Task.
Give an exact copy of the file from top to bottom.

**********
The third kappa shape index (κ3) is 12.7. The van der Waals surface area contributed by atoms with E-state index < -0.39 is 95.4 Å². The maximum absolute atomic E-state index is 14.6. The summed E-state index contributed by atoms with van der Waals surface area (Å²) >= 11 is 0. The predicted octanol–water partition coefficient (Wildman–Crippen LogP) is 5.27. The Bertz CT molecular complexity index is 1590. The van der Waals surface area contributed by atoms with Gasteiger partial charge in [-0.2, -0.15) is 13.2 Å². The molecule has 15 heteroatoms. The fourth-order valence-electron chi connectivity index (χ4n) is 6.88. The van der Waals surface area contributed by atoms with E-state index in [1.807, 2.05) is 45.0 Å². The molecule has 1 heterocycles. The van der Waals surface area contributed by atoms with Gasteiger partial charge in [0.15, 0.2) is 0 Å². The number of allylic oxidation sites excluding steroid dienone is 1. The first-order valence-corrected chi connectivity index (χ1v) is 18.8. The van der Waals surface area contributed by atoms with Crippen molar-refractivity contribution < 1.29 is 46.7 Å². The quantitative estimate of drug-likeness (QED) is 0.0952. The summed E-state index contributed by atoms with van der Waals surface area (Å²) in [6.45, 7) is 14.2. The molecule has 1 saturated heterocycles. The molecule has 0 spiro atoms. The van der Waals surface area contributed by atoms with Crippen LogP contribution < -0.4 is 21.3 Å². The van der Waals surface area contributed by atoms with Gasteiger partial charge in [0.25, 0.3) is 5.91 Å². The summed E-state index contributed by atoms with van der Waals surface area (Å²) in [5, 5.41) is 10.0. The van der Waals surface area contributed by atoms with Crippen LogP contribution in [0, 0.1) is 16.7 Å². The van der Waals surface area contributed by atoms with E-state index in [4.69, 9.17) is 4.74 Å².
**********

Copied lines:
The third kappa shape index (κ3) is 12.7. The van der Waals surface area contributed by atoms with E-state index < -0.39 is 95.4 Å². The maximum absolute atomic E-state index is 14.6. The summed E-state index contributed by atoms with van der Waals surface area (Å²) >= 11 is 0. The predicted octanol–water partition coefficient (Wildman–Crippen LogP) is 5.27. The Bertz CT molecular complexity index is 1590. The van der Waals surface area contributed by atoms with Gasteiger partial charge in [-0.2, -0.15) is 13.2 Å². The molecule has 15 heteroatoms. The fourth-order valence-electron chi connectivity index (χ4n) is 6.88. The van der Waals surface area contributed by atoms with E-state index in [1.807, 2.05) is 45.0 Å². The molecule has 1 heterocycles. The van der Waals surface area contributed by atoms with Gasteiger partial charge in [0.15, 0.2) is 0 Å². The number of allylic oxidation sites excluding steroid dienone is 1. The first-order valence-corrected chi connectivity index (χ1v) is 18.8. The van der Waals surface area contributed by atoms with Crippen molar-refractivity contribution < 1.29 is 46.7 Å². The quantitative estimate of drug-likeness (QED) is 0.0952. The summed E-state index contributed by atoms with van der Waals surface area (Å²) in [6.45, 7) is 14.2. The molecule has 1 saturated heterocycles. The molecule has 0 spiro atoms. The van der Waals surface area contributed by atoms with Crippen LogP contribution < -0.4 is 21.3 Å². The van der Waals surface area contributed by atoms with Gasteiger partial charge in [0.25, 0.3) is 5.91 Å². The summed E-state index contributed by atoms with van der Waals surface area (Å²) in [5, 5.41) is 10.0. The van der Waals surface area contributed by atoms with Crippen LogP contribution in [0, 0.1) is 16.7 Å². The van der Waals surface area contributed by atoms with E-state index in [4.69, 9.17) is 4.74 Å².